Been away too long …

It’s been a very long time since I posted anything on this blog. Part of that is because of professional obligations that have taken over my life and part of that has been a lack of energy when it comes to topics. Lately, I have been thinking about getting back into writing — whether that be blog posts here or something more creative, I don’t know yet. I do know that there are a lot of things floating around in my head that I want to get out on paper. Not sure if anyone will read them or not but that’s OK.

It’s the beginning of my vacation for the holidays and I am thinking about so much for which I am thankful. I have a wonderful, supportive husband. My life is full of amazing friends. I have a family that is healthy and happy. I’m professionally blessed with a job I love and volunteer efforts that provide fulfillment. Take a few moments over the next few weeks to think about all that you have in your life and not worry so much about what you don’t have.

In the last week, there have been several unexpected deaths in my circle of friends. All young. All taken far too early. Their deaths have made me think about those things that are truly important — family, friends, faith, etc. Spend time with those people who are especially valuable to your life. Step away from those who bring you down and add unhealthy habits to your life. Life is too short to spend with people who don’t add something to your world.


You’ve Got Us All Wrong

When you hear that I live in Oklahoma, what comes to mind? Cowboys and tee-pees? Flat terrain and pickups? You’d be right on some accounts. But you’d be wrong on others.Oklahoma Buffalo

I’m not a native Oklahoman. Born in Texas, I moved here in second grade. I left for college but chose to return after graduating because I love this state. I actually fell in love as a kid. I was fortunate to be raised in a home where we traveled a lot. I wrote about some of my favorite places here. My dad is a professor at Oklahoma State. Because of his work, we visited state parks, landmarks and tourist locations all over the state. Everywhere from the Black Mesa area in western Oklahoma to the rolling hills of the eastern part of the state. From the tall grass prairie of north central Oklahoma to the Quachita mountains in south central. Beautiful each and every location.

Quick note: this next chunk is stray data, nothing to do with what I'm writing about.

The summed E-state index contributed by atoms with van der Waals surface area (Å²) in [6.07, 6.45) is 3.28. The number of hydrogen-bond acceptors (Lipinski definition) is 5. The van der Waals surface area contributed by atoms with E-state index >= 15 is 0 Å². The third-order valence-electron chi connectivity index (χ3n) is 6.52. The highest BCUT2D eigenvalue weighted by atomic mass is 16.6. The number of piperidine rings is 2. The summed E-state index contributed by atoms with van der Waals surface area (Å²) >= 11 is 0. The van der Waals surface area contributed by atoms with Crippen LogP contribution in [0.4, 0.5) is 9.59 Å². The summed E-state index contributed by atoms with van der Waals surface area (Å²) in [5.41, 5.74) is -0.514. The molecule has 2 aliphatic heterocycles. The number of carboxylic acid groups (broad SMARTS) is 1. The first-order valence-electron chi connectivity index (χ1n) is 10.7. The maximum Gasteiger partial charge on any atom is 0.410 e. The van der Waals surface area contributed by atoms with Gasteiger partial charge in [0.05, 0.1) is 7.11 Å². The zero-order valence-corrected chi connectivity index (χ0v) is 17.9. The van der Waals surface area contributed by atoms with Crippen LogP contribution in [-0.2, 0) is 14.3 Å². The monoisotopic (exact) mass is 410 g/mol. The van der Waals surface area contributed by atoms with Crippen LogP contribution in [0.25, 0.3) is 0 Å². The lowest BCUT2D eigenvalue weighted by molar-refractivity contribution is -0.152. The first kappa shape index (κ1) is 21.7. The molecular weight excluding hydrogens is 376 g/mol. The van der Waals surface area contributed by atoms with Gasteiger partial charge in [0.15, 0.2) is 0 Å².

And the best part of Oklahoma in my opinion? The people. Without a doubt in my mind, we have some of the most caring, generous, friendly people anywhere. Some of the hardest working people I’ve ever met live in Oklahoma. People who put in a full day at the office, take hours of their personal time to give to local charities and churches, spend weekends at the ballpark or soccer field with their kids. I live in Tulsa, and we have a reputation for being unbelievably generous.

Over the past few years, I’ve worked for and with companies based on either coast. During this time, I’ve noticed a misconception about Tulsa, and Oklahoma in general, that I believe needs to be corrected. When dealing with Oklahoma and its’ people, it’s not uncommon for east and west coast business people to look at us simply as “flyover country”. People wonder why we choose to live in a state that’s difficult to get to. Perception is that we are a group of unintelligent and backwards people.

If that’s what you think, you’d be wrong.

We choose to live in a state where southern grace beats out back-stabbing competitiveness (in most cases). Oklahoma is a state where numerous large companies are based, and thousands of talented, smart people live. We’ve been rated by Forbes as a “recession proof area”, with Oklahoma City leading the way. Tulsa was rated the top place to relocate by Relocate America. Our colleges are some of the best in the country.